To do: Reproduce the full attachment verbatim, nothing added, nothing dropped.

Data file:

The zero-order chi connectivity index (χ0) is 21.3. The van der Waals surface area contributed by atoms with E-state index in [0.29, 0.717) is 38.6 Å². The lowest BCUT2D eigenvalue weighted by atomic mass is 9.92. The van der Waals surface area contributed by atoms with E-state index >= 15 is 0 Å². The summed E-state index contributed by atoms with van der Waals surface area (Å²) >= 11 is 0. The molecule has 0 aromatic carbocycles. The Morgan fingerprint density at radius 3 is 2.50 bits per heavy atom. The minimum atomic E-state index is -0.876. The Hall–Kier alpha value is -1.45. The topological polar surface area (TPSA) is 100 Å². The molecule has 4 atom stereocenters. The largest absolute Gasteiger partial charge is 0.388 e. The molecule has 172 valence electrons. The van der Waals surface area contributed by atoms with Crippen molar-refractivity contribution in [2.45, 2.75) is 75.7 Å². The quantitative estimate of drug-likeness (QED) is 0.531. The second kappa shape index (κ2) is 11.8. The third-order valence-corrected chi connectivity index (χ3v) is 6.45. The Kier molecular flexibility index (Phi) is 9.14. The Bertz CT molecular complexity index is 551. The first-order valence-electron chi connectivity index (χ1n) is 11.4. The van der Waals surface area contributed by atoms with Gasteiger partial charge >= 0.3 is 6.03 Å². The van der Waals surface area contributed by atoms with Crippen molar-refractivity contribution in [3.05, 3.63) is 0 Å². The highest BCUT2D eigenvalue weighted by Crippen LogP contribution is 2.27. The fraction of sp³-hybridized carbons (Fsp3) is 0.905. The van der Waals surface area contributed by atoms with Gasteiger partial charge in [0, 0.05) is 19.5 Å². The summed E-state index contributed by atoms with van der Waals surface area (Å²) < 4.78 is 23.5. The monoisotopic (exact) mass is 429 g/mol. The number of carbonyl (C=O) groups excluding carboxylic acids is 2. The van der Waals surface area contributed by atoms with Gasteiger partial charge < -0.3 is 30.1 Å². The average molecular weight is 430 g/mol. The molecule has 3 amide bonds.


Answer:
The zero-order chi connectivity index (χ0) is 21.3. The van der Waals surface area contributed by atoms with E-state index in [0.29, 0.717) is 38.6 Å². The lowest BCUT2D eigenvalue weighted by atomic mass is 9.92. The van der Waals surface area contributed by atoms with E-state index >= 15 is 0 Å². The summed E-state index contributed by atoms with van der Waals surface area (Å²) >= 11 is 0. The molecule has 0 aromatic carbocycles. The Morgan fingerprint density at radius 3 is 2.50 bits per heavy atom. The minimum atomic E-state index is -0.876. The Hall–Kier alpha value is -1.45. The topological polar surface area (TPSA) is 100 Å². The molecule has 4 atom stereocenters. The largest absolute Gasteiger partial charge is 0.388 e. The molecule has 172 valence electrons. The van der Waals surface area contributed by atoms with Crippen molar-refractivity contribution in [2.45, 2.75) is 75.7 Å². The quantitative estimate of drug-likeness (QED) is 0.531. The second kappa shape index (κ2) is 11.8. The third-order valence-corrected chi connectivity index (χ3v) is 6.45. The Kier molecular flexibility index (Phi) is 9.14. The Bertz CT molecular complexity index is 551. The first-order valence-electron chi connectivity index (χ1n) is 11.4. The van der Waals surface area contributed by atoms with Gasteiger partial charge >= 0.3 is 6.03 Å². The van der Waals surface area contributed by atoms with Crippen molar-refractivity contribution in [3.05, 3.63) is 0 Å². The highest BCUT2D eigenvalue weighted by Crippen LogP contribution is 2.27. The fraction of sp³-hybridized carbons (Fsp3) is 0.905. The van der Waals surface area contributed by atoms with Gasteiger partial charge in [0, 0.05) is 19.5 Å². The summed E-state index contributed by atoms with van der Waals surface area (Å²) < 4.78 is 23.5. The monoisotopic (exact) mass is 429 g/mol. The number of carbonyl (C=O) groups excluding carboxylic acids is 2. The van der Waals surface area contributed by atoms with Gasteiger partial charge < -0.3 is 30.1 Å². The average molecular weight is 430 g/mol. The molecule has 3 amide bonds.